Care for the Caregiver

Because caregiving can be so overwhelming, it’s important to take steps to refresh yourself. At the very least, this will ensure that your loved one always gets the best you have to offer.

  1. Schedule time for yourself
  2. Share your feelings
  3. Use community resources
  4. Ask for help
  5. Cut yourself some slack
  6. Eat smart and exercise
  7. Attend to your spiritual health

1. Schedule time for yourself

Whether you feel like you need a break or not, schedule some personal moments, organize them, and stick to your schedule. Carefully guard any time you do manage to set aside. Learn to say no to unnecessary or unfulfilling activities.

2. Share your feelings

Talking about your caregiving problems isn’t complaining. Sometimes, family members assume that you’re doing just fine because they simply don’t know any better.

  • If those you’ve approached so far don’t seem inclined to listen, join a support group. There’s one for just about every situation.
  • Make safety a primary concern. Find out if free or low-cost community escort services are available. Contact the local Area Agency on Aging for more information.
  • Try writing out exactly what you’re feeling. Sometimes this will banish negative feelings all by itself.
  • The next time someone asks, “What’s happening?,” use the opportunity to share your feelings. Tell it like it is.
  • If your feelings are really bottled up and you’re overwhelmed, consider talking to a counselor, psychologist, or mental health professional.

In addition, you might want to consider hiring a Private Care Manager or Geriatric Case Manager. These trained professionals can perform a complete assessment of your loved one’s needs and work to engage the appropriate services. Use our Resource Locator to find Care Managers in your area.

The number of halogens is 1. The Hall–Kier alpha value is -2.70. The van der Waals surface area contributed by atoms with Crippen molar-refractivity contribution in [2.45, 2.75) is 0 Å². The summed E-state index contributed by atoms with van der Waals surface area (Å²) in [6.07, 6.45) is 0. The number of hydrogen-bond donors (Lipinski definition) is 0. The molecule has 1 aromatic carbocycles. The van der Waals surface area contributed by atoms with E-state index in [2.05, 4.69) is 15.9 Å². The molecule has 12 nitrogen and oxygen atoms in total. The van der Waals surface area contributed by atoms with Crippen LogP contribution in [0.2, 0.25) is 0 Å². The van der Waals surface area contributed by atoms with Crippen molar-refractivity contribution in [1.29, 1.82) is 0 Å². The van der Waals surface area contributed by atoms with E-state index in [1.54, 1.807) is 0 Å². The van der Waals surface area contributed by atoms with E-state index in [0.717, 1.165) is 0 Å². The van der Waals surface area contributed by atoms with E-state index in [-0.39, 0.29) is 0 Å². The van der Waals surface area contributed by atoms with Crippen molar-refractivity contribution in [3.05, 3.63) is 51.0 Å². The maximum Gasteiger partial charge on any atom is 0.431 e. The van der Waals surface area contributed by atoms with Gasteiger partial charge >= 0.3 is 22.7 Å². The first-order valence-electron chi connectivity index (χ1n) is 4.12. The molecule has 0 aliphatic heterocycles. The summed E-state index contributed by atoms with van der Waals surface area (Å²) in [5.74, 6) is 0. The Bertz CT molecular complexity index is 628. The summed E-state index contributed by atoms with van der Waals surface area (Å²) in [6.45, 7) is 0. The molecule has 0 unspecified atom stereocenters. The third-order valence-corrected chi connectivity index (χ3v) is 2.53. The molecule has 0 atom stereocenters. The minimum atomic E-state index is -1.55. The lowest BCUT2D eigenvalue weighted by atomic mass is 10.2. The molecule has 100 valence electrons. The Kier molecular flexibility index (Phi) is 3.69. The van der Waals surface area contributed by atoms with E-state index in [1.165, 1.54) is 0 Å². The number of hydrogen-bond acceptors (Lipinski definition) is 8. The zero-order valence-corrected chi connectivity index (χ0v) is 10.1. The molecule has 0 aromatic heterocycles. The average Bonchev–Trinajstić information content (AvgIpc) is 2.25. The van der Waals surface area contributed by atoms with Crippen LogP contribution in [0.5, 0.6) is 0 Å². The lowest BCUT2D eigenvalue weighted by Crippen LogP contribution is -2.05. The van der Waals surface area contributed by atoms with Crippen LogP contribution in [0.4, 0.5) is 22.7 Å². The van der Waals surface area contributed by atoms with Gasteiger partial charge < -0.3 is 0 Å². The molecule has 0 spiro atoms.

3. Use community resources

Community resources like respite care and adult day care exist for your benefit. These services are invaluable for caregivers who need to recharge their batteries.

Respite Care provides temporary relief for caregivers. Workers take over caregiving responsibilities for a brief period of time, and care can be provided in the home. These services can often be arranged through the local Area Agency on Aging.
Adult Day Care provides social activities, therapies, education, and supervision in a group setting. Find them in the Yellow Pages, under “Health Services,” “Home Health Care,” “Senior Citizen Services,” or “Social Service Organizations.”

4. Ask for help

Unfortunately, most caregivers operate without regular help from family and friends, but there’s no reason to isolate yourself when you don’t have to. The most effective caregivers can make reasonable, impartial judgments about both their loved one’s situation and their own abilities.

  • Make an honest assessment of your strengths and weaknesses. You may be able to keep your mother’s spirits up, but do you have the strength to attend to her physical needs? Be realistic.
  • When enlisting help, be as specific as you can. Don’t ask someone to come over “anytime” to “lend a hand.” Set a time and place.
  • Try not to ask someone for help only to make him or her a spectator.
  • Put friends and relatives at ease by explaining the situation in clear terms. Talk to them beforehand, so they know what to expect.

5. Cut yourself some slack

Enough said.

6. Eat smart and exercise

You’ve heard these two before. But exercise and proper nutrition will make you a stronger person. And a stronger person makes for a stronger, happier, more effective caregiver.

Look at good diet and exercise as your responsibilities—your obligations—as a caregiver. This may seem unfair, but the rewards will far outweigh the effort.

  • Investigate classes at community centers and gyms. Unconventional activities like karate, yoga, and square dancing can eliminate the sense of drudgery often attached to traditional exercise programs.
  • Find a regular exercise partner, or even someone who will just join you for a daily walk.

7. Attend to your spiritual health

Whatever your beliefs, make an effort to look after your spiritual reserves. They are your main source of strength.

  • Keep in mind that your spiritual health is just as important as your physical health.
  • Many caregivers place a high premium on faith and religious commitment. Religious leaders can offer spiritual guidance in addition to practical aid.
  • Take mental vacations. Picture yourself in the most remote, relaxing place you can imagine. What are the sounds, the sights, the smells? This simple relaxation technique can decrease anxieties about the future and help you focus.
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